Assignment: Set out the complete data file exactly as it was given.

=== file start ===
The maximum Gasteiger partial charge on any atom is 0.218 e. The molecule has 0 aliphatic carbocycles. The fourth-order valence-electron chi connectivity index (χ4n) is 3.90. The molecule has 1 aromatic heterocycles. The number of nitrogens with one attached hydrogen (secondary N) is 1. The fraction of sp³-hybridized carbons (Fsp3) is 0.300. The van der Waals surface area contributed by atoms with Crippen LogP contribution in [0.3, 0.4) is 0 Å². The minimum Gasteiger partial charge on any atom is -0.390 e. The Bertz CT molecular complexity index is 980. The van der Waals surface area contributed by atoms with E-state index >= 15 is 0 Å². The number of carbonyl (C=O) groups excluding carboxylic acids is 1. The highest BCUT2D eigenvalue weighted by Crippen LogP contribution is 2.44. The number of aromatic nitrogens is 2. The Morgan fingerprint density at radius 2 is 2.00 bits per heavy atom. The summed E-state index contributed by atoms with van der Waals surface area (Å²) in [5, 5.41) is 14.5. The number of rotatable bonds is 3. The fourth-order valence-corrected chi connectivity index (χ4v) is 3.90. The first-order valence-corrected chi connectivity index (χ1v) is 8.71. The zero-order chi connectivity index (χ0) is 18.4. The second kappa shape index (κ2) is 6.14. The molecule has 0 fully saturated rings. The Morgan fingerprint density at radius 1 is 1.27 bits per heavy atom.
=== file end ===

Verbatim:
The maximum Gasteiger partial charge on any atom is 0.218 e. The molecule has 0 aliphatic carbocycles. The fourth-order valence-electron chi connectivity index (χ4n) is 3.90. The molecule has 1 aromatic heterocycles. The number of nitrogens with one attached hydrogen (secondary N) is 1. The fraction of sp³-hybridized carbons (Fsp3) is 0.300. The van der Waals surface area contributed by atoms with Crippen LogP contribution in [0.3, 0.4) is 0 Å². The minimum Gasteiger partial charge on any atom is -0.390 e. The Bertz CT molecular complexity index is 980. The van der Waals surface area contributed by atoms with E-state index >= 15 is 0 Å². The number of carbonyl (C=O) groups excluding carboxylic acids is 1. The highest BCUT2D eigenvalue weighted by Crippen LogP contribution is 2.44. The number of aromatic nitrogens is 2. The Morgan fingerprint density at radius 2 is 2.00 bits per heavy atom. The summed E-state index contributed by atoms with van der Waals surface area (Å²) in [5, 5.41) is 14.5. The number of rotatable bonds is 3. The fourth-order valence-corrected chi connectivity index (χ4v) is 3.90. The first-order valence-corrected chi connectivity index (χ1v) is 8.71. The zero-order chi connectivity index (χ0) is 18.4. The second kappa shape index (κ2) is 6.14. The molecule has 0 fully saturated rings. The Morgan fingerprint density at radius 1 is 1.27 bits per heavy atom.